May 18, 2006
By Julia Marino
"What is the Appalachian voice?" asked Lynda Ann Ewin, professor emerita of sociology and anthropology who led the panel discussion Silent Appalachians: A Panel on Diversity. "When it comes to silencing Appalachians, what in our environment gives us voice, not only to have opinions, but voiced opinions?"
Diversity and Appalachian identity stirred discussion among panelists and listeners during the panel sponsored by Sharon Denham, DSN, and the Appalachian Learning Community in Walter Hall. Ewin led the panel discussion by first asking, "What does it mean to be Appalachian?"
The Appalachian Learning Community is open to any faculty members or students who wish to learn more about teaching and learning in Appalachia. The Appalachian Learning Community uses its Web site as a central information site so that research interests and activities can be shared. Group activities will begin planning for the 2006-2007 school year in September.
If you are interested, you may contact the group's facilitators David F. Bower, Ed.D., assistant professor in the College of Education at (740) 597-3024 or firstname.lastname@example.org; or Frans Doppen, Ph.D., assistant professor in the College of Education at (740) 593-0254 or email@example.com.
"Are we an indigenous people?" and "Is anybody in here a hillbilly?" she asked the audience, hoping to address the true identity of Appalachian people and the many stereotypes given to residents of the region.
"We are the only ethnic group accused of being incestuous. We also get the stereotype of being all-Celtic and all-white," Ewin said. "Nothing in our culture is incestuous," she continued, addressing other condescending stigma associated with being Appalachian.
The heart of the Appalachian voice, Ewin said, is storytelling. "We tell stories. And if you don't stop us, we'll keep telling more stories. And if you listen closely, you'll find the answer in the story."
"We have a marvelously diverse community," Ewin said. "We need to embrace who we are and understand the differences between us. And that's what the panel is about."
And so the discussion ensued with Appalachian storytelling as the four panelists told stories about their experience with the Appalachian culture and how it has related to their identity as humans.
Ohio University doctoral student Erica Butcher, who works with the Department of African American Studies, spoke first on the history of African Americans in Appalachia.
"A lot of people come to Ohio University, but don't get to know the rich histories of this area." She said that if you look up Appalachian in Webster's dictionary today, it will define Appalachian as an ethnic group. "This is one of the problems," Butcher said, whose ancestors were among the first African Americans to settle in the Athens area. "Many African Americans are given an urban identity," Butcher said, "but aren't allowed to have a rural identity." She explained how this "invisibility" devalues the African American in Appalachia and creates a culture that doesn't recognize their contributions to the region.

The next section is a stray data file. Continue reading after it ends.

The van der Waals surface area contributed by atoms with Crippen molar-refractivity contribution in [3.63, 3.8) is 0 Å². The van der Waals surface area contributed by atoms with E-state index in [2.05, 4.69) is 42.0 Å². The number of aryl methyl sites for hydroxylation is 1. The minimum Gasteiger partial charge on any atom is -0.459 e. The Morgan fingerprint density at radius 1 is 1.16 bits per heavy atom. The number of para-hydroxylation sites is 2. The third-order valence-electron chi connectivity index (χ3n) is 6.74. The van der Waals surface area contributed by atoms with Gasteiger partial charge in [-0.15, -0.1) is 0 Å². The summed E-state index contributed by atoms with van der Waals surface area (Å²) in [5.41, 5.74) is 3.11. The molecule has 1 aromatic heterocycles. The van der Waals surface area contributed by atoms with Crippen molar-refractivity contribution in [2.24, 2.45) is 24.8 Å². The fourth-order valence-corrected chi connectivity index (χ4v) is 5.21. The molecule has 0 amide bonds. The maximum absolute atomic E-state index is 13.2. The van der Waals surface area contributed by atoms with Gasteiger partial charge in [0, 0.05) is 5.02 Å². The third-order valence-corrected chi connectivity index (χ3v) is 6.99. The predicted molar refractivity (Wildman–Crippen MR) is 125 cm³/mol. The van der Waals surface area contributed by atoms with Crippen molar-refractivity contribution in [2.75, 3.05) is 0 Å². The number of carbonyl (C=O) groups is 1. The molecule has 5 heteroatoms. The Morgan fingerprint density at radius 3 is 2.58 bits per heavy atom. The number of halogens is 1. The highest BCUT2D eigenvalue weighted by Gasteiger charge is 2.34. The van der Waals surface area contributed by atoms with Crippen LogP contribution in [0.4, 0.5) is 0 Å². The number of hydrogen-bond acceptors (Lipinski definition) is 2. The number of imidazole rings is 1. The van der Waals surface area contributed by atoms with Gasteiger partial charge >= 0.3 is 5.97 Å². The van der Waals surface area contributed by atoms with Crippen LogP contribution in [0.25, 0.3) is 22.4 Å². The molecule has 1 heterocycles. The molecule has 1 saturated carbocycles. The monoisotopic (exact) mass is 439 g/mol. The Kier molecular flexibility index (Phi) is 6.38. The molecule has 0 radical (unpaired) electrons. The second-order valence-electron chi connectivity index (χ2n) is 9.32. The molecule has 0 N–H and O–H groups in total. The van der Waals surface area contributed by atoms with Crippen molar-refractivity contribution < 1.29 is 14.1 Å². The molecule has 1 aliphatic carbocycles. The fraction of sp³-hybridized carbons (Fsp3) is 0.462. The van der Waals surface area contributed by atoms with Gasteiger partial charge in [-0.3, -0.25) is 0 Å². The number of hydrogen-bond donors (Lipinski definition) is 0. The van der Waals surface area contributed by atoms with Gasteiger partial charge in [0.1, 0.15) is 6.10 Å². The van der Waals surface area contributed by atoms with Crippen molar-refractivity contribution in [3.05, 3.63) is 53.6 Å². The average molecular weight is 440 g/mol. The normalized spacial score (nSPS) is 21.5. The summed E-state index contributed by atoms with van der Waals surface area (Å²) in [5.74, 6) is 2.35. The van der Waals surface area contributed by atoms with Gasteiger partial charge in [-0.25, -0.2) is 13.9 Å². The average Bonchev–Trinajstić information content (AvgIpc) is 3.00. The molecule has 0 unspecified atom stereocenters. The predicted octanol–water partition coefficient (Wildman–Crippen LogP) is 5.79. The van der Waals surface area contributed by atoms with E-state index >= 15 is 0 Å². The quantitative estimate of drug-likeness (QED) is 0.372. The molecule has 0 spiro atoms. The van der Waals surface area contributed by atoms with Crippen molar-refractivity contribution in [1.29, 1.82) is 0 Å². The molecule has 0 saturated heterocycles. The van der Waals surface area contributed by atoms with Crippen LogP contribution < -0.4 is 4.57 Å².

Mickey Hart, assistant director of Campus Life for Lesbian, Gay, Bisexual, Transgender Programs, spoke next about how coming out of the closet and discovering queer culture helped him to better understand and value his Appalachian heritage and culture.
"I've been Appalachian my whole life," Hart said, "but I only understood what that meant in the '90s…And I've been gay my whole life, but it wasn't until the late '80s, early '90s that I understood it."
Hart said that he moved to the 'big city' of Athens for college from a small Appalachian town in Hocking County. At Ohio University, he discovered a "safety net," and it was here that he found a way to balance both identities - being LGBT and Appalachian. Mickey continues to be involved in many social justice issues and currently serves on the boards of Equality Ohio, UCM: Center for Spiritual Growth and Social Justice, and the City of Athens' Community Relations Commission.
From a different angle, Margaret Manoogian, a human development and family studies researcher, told of her experience studying and visiting with young mothers in Appalachia, many of whom live 200 percent below the poverty line. Manoogian observed that many of the women have a strong connection "to the land and their kin," and that for them, it is difficult to leave that network. However, although their families have helped them survive, she noticed that many of the women then became "vulnerable to not seeking opportunities." Overall, Manoogian said that these women's resiliency has inspired her. "It has been a life-changing experience for me to share in these women's lives," she said.
Ohio University graduate Shawn Gress, who is also the executive director of the Guernsey County Senior Citizens Center Inc., then addressed the issues involving the elderly in Appalachia. He said that although he once had a dream to leave his native New Concord to move to the big city, his ultimate inspiration came from the small town "where it all began." Returning to New Concord after working in the tourism industry, Gress reintroduced the Ohio Food Bank initiative for senior citizens to the town. Ultimately, Gress stressed the importance of giving back to the Appalachian community, especially due to lack of state funding. "Something that I've learned," he said, "is to have a big, loud voice."
With that note in mind, the audience was encouraged to ask questions regarding the demographic shift in Appalachia, politics, family and education. Junior Brittany Begg, an early childhood education major from Columbus, came to the discussion after student teaching in Chauncey. "It was good to hear about the diversity in Appalachia," she said. "For a lot of [the children], success isn't college, but family."
Julia Marino is a student writer with University Communications and Marketing.